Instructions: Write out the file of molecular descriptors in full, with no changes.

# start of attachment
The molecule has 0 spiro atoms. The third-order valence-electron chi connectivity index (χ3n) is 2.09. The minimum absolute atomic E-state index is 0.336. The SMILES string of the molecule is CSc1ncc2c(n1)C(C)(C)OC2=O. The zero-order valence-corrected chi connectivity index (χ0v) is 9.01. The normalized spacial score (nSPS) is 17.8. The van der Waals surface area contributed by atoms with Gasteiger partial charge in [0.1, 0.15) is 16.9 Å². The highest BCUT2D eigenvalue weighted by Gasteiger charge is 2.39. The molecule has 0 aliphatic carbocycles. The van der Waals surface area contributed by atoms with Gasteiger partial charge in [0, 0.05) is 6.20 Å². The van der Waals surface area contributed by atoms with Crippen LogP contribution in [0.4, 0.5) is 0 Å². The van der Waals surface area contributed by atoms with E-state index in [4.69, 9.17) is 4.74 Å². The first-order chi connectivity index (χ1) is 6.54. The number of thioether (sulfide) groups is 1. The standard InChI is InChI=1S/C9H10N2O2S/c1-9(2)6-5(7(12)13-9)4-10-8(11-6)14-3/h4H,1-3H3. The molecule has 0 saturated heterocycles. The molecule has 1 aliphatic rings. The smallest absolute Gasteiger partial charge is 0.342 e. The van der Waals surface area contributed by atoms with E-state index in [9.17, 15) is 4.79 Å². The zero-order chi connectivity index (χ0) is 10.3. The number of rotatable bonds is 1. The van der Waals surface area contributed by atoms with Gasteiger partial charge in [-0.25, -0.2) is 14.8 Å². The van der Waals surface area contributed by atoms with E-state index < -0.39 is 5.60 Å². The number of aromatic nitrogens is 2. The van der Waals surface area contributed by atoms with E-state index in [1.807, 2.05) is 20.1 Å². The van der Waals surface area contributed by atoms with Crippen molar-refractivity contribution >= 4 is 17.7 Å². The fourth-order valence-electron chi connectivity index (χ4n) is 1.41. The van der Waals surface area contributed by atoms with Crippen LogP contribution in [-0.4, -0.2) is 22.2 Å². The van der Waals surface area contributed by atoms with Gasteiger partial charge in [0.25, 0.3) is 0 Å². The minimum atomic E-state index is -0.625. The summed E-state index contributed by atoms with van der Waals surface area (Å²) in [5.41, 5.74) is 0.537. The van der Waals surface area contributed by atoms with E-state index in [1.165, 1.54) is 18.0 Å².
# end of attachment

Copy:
The molecule has 0 spiro atoms. The third-order valence-electron chi connectivity index (χ3n) is 2.09. The minimum absolute atomic E-state index is 0.336. The SMILES string of the molecule is CSc1ncc2c(n1)C(C)(C)OC2=O. The zero-order valence-corrected chi connectivity index (χ0v) is 9.01. The normalized spacial score (nSPS) is 17.8. The van der Waals surface area contributed by atoms with Gasteiger partial charge in [0.1, 0.15) is 16.9 Å². The highest BCUT2D eigenvalue weighted by Gasteiger charge is 2.39. The molecule has 0 aliphatic carbocycles. The van der Waals surface area contributed by atoms with Gasteiger partial charge in [0, 0.05) is 6.20 Å². The van der Waals surface area contributed by atoms with Crippen LogP contribution in [0.4, 0.5) is 0 Å². The van der Waals surface area contributed by atoms with E-state index in [4.69, 9.17) is 4.74 Å². The first-order chi connectivity index (χ1) is 6.54. The number of thioether (sulfide) groups is 1. The standard InChI is InChI=1S/C9H10N2O2S/c1-9(2)6-5(7(12)13-9)4-10-8(11-6)14-3/h4H,1-3H3. The molecule has 0 saturated heterocycles. The molecule has 1 aliphatic rings. The smallest absolute Gasteiger partial charge is 0.342 e. The van der Waals surface area contributed by atoms with E-state index in [9.17, 15) is 4.79 Å². The zero-order chi connectivity index (χ0) is 10.3. The number of rotatable bonds is 1. The van der Waals surface area contributed by atoms with Gasteiger partial charge in [-0.25, -0.2) is 14.8 Å². The van der Waals surface area contributed by atoms with E-state index < -0.39 is 5.60 Å². The number of aromatic nitrogens is 2. The van der Waals surface area contributed by atoms with E-state index in [1.807, 2.05) is 20.1 Å². The van der Waals surface area contributed by atoms with Crippen molar-refractivity contribution >= 4 is 17.7 Å². The fourth-order valence-electron chi connectivity index (χ4n) is 1.41. The van der Waals surface area contributed by atoms with Crippen LogP contribution in [-0.4, -0.2) is 22.2 Å². The van der Waals surface area contributed by atoms with Gasteiger partial charge in [0.25, 0.3) is 0 Å². The minimum atomic E-state index is -0.625. The summed E-state index contributed by atoms with van der Waals surface area (Å²) in [5.41, 5.74) is 0.537. The van der Waals surface area contributed by atoms with E-state index in [1.165, 1.54) is 18.0 Å².